This afternoon, Larry Lessig came over to Mashup Camp, after his classes at Stanford Law School. He showed up, looking like a bit like a hacker himself. He fit well with all the other hackers in the room, though most of them weren't nearly so knowledgeable about intellectual property as it relates to digital media.
One note, this is a conference that is mostly bottom up, with a light organizational structure placed over it. So, everyone stood up the first morning, announced a session or hacking group they wanted to organize, and placed them on the wall, which had a grid for times and places. I posted Larry's session because we'd invited him to lead a discussion on Creative Commons and Mashups, but wasn't going to be here til the afternoon.
Camps are in high contrast to top down conferences, where star speakers have their names and pictures splashed around the conference pages for months before the event, followed by music and theater lights to queue the audience to note the star about to speak, letting us know we should be in awe of them, and feeling distance from them. At camps, everyone has an equal chance to speak; there is no advance schedule, and no advance speaker list. The distance is much smaller and people are accessible no matter their status.
The shift in feel is nice. Instead of awe for people like Lessig, there is tremendous respect. The room was quiet because people wanted to listen with care, not because we were forced to... the camp format really supports respect for speakers, experienced or less so.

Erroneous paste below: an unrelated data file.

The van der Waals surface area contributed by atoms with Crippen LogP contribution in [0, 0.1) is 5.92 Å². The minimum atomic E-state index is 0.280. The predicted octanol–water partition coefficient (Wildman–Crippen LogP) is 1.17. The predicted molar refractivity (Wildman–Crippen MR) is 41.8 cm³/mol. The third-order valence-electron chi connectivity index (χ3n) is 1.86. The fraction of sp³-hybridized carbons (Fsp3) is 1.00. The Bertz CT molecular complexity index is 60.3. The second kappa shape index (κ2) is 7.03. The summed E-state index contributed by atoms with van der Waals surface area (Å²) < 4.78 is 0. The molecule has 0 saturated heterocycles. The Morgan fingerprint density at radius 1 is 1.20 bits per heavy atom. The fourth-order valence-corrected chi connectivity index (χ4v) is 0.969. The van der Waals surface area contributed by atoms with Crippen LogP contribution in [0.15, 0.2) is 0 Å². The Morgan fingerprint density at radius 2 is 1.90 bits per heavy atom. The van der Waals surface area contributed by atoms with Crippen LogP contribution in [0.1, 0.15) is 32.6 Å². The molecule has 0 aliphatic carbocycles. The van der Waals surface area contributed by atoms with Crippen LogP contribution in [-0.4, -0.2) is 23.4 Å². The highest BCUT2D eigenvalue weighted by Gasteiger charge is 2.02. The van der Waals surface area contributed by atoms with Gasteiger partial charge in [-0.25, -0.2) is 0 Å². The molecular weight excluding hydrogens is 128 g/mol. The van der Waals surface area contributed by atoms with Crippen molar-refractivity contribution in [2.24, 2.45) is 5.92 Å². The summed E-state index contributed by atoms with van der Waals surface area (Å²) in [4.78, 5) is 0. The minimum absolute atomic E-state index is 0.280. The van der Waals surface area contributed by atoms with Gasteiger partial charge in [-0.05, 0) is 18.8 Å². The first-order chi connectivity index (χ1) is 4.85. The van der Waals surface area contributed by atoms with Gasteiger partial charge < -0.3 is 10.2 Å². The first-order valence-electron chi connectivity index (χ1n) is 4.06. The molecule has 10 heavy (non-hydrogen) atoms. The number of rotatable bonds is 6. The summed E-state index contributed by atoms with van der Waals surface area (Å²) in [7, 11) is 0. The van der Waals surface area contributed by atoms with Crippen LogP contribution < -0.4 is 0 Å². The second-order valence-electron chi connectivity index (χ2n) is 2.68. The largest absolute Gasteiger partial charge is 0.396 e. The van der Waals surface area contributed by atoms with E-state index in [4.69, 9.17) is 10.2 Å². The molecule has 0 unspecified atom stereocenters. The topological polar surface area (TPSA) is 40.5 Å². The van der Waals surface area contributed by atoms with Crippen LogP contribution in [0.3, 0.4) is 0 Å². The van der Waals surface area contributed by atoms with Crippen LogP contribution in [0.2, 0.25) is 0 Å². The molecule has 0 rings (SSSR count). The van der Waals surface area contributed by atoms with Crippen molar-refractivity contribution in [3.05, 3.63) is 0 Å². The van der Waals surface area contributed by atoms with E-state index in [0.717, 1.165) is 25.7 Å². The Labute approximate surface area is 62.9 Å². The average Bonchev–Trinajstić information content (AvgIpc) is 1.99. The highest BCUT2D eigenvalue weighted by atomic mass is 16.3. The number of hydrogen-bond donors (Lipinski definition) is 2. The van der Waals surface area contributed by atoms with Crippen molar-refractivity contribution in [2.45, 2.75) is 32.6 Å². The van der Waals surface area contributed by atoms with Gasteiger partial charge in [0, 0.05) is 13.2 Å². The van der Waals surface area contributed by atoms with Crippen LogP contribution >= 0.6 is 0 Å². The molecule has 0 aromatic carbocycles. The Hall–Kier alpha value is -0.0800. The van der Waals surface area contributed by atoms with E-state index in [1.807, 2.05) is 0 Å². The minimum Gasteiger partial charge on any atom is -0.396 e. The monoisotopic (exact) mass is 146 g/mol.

Most other speakers here are not at his level in terms of career accomplishments. These hackers of mashups, discussion leaders or demo-ers are smart thoughtful accomplished people nonetheless. They need to spend their time well, and the camp conference format means they are able to suggest sessions for discussion and hacking that meet their needs well, but they can also participate in discussion with folks like Larry who are distunguished for the thoughtful consideration of, in his case, IP and digital media.
Larry entered the room, and in a most casual way, nailed an introduction to Creative Commons and mashups, as developers need to consider intellectual property issues and data sharing across sites, databases and ownership.
I took notes on the white board behind, so that people could see what we'd covered. About 50 people came, with others trickling in over the hour and fifteen minutes. Then he asked and answered questions about the kinds of things developers worry about when they create mashups, whether it's for individual pieces of data, or whole databases. These issues are complicated, but by pointing out some important things, and addressing their concerns, people in the room seemed satisfied with the discussion and pleased with the help and attention that Larry was giving.
A couple of important ending points from the end of his talk:
Possible Solutions to our issues with copyright and mashups:
o We might make a catalog of uses and social norms and practices to document and show others real world behavior around mashups so that people can see what is happening who aren't in the community
o Become more active about updating the law to the 21st Century
Mashup makers should engage in these ways in the community:
o Live within the law of fair use and good faith
o Use the Golden rule: if you remix, let others do the same with your work product
Larry's a great speaker and cares deeply about fairness around copyright and communities that create and use creative artifacts, and the passion and care really show. Lots of folks told me they'd never seen him before and really enjoyed the session. We are grateful he came and spent the time with us.
Notes are here on the Mashup wiki.Posted by Mary Hodder at February 20, 2006 10:08 PM | TrackBack